HSBC official proposes cross-border credit system in Greater Bay Area to improve data connectivity
Published: Mar 04, 2021 12:59 PM
HSBC Photo: IC

HSBC Photo: IC

Peter Wong Tung Shun, deputy chairman and chief executive of the Hongkong and Shanghai Banking Corporation (HSBC) proposed a cross-border credit system that connects Chinese mainland and the Guangdong-Hong Kong-Macao Greater Bay Area to facilitate mobility within that area.

According to the proposal sent to Global Times on Thursday, people from Hong Kong and Macao special administrative regions can apply for financial services with institutions in Chinese mainland with their credit record from their own regional market. The proposal will meet the increasing demand for people from Hong Kong and Macao to work in the mainland. 

Several cities, including Hong Kong and some mainland cities, have introduced policies encouraging young people from Hong Kong and Macao to work in the Greater Bay Area. The latest policy by Hong Kong was introduced in January.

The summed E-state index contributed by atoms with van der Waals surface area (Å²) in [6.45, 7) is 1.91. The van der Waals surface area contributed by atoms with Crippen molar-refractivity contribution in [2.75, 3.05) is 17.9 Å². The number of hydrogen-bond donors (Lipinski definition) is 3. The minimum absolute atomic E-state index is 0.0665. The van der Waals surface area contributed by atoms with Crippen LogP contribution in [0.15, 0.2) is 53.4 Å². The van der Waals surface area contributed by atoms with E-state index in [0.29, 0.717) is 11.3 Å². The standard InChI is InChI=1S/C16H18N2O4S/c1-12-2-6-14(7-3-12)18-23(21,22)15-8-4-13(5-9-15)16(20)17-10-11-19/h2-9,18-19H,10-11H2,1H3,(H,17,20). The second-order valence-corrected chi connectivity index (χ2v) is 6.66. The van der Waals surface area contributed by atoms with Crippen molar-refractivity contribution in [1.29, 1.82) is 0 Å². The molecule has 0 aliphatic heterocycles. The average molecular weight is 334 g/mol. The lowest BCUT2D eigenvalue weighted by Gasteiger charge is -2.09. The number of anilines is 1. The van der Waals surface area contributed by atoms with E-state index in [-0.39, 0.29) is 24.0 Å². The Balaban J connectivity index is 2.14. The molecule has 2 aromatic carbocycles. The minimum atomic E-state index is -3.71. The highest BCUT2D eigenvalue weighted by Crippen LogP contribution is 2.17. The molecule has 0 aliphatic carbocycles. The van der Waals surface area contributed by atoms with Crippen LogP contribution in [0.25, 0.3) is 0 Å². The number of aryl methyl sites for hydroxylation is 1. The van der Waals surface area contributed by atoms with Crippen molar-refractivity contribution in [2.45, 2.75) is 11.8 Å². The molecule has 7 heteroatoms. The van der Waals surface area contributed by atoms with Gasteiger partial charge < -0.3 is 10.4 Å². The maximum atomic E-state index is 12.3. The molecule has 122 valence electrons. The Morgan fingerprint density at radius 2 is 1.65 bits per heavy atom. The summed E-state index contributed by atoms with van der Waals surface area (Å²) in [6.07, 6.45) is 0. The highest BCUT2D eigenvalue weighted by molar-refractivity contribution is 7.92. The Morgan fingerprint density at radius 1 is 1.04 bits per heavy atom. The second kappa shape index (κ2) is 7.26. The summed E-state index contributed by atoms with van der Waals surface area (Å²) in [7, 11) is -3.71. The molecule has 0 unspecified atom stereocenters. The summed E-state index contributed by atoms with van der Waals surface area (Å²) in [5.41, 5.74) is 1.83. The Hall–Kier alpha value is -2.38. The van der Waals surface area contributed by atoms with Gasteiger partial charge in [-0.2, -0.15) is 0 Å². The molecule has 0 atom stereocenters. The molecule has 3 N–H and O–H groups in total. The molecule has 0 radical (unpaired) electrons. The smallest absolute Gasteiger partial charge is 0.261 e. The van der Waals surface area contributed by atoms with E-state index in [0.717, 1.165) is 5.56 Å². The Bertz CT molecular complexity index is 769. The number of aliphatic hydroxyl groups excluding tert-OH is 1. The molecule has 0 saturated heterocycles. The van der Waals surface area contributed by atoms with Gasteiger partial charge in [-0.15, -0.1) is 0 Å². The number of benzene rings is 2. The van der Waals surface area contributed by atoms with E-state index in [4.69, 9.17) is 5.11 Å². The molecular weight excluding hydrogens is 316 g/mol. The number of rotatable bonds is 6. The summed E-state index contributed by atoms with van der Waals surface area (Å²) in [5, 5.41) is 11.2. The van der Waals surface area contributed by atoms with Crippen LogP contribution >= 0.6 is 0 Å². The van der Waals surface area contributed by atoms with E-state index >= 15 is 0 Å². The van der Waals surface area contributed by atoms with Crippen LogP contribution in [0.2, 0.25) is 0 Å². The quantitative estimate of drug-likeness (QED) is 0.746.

Wong also proposes a mutual recognition system in the Greater Bay Area, which acknowledges the professional licenses of people working in the financial sector. The process of mutual recognition has already been initiated in the Mainland and Hong Kong Closer Economic Partnership Arrangement (CEPA) signed back in 2003. 

Apart from the mobility of talent in the Greater Bay Area, Wong's proposal also includes a more flexible and integrated system for financial institutions to operate. 

According to Wong's proposal, a unified and integrated system should be established in the Greater Bay Area when it comes to recognizing financial institutions' licenses and qualifications, so that the institutions can provide cross-border financial services without special applications. 

Wong also proposes a more transparent "expected legal environment" for the Greater Bay Area, including by introducing Hong Kong precedents on contracts, applying Hong Kong's precedents into local financial regulations in the Greater Bay Area. 

Global Times 

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